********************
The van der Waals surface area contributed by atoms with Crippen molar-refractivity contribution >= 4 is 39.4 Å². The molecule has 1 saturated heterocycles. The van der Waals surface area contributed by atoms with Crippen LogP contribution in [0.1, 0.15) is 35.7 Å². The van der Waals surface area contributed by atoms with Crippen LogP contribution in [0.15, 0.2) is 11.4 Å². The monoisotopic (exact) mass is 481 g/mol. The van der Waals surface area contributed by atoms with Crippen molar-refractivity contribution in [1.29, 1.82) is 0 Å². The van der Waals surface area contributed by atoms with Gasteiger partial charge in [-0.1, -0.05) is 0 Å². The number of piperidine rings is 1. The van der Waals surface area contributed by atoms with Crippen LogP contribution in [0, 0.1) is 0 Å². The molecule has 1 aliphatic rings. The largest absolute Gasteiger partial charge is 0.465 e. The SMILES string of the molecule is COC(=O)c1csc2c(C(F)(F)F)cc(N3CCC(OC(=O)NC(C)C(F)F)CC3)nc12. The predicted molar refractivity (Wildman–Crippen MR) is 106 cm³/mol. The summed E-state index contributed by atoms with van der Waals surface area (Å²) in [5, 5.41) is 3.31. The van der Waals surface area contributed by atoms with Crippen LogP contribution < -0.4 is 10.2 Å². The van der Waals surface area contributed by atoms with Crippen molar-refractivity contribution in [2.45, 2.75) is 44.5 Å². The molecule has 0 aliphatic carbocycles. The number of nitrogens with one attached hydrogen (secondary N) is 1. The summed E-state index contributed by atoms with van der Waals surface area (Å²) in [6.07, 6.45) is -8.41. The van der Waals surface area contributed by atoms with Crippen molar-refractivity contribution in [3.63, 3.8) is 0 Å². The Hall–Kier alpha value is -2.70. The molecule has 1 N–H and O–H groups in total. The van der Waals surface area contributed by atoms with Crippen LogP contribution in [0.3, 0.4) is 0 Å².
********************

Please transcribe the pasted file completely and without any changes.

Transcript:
The van der Waals surface area contributed by atoms with Crippen molar-refractivity contribution >= 4 is 39.4 Å². The molecule has 1 saturated heterocycles. The van der Waals surface area contributed by atoms with Crippen LogP contribution in [0.1, 0.15) is 35.7 Å². The van der Waals surface area contributed by atoms with Crippen LogP contribution in [0.15, 0.2) is 11.4 Å². The monoisotopic (exact) mass is 481 g/mol. The van der Waals surface area contributed by atoms with Crippen molar-refractivity contribution in [1.29, 1.82) is 0 Å². The van der Waals surface area contributed by atoms with Gasteiger partial charge in [-0.1, -0.05) is 0 Å². The number of piperidine rings is 1. The van der Waals surface area contributed by atoms with Crippen LogP contribution in [0, 0.1) is 0 Å². The molecule has 1 aliphatic rings. The largest absolute Gasteiger partial charge is 0.465 e. The SMILES string of the molecule is COC(=O)c1csc2c(C(F)(F)F)cc(N3CCC(OC(=O)NC(C)C(F)F)CC3)nc12. The predicted molar refractivity (Wildman–Crippen MR) is 106 cm³/mol. The summed E-state index contributed by atoms with van der Waals surface area (Å²) in [5, 5.41) is 3.31. The van der Waals surface area contributed by atoms with Crippen LogP contribution < -0.4 is 10.2 Å². The van der Waals surface area contributed by atoms with Crippen molar-refractivity contribution in [2.45, 2.75) is 44.5 Å². The molecule has 0 aliphatic carbocycles. The number of nitrogens with one attached hydrogen (secondary N) is 1. The summed E-state index contributed by atoms with van der Waals surface area (Å²) in [6.07, 6.45) is -8.41. The van der Waals surface area contributed by atoms with Crippen molar-refractivity contribution in [3.63, 3.8) is 0 Å². The Hall–Kier alpha value is -2.70. The molecule has 1 N–H and O–H groups in total. The van der Waals surface area contributed by atoms with Crippen LogP contribution in [0.3, 0.4) is 0 Å².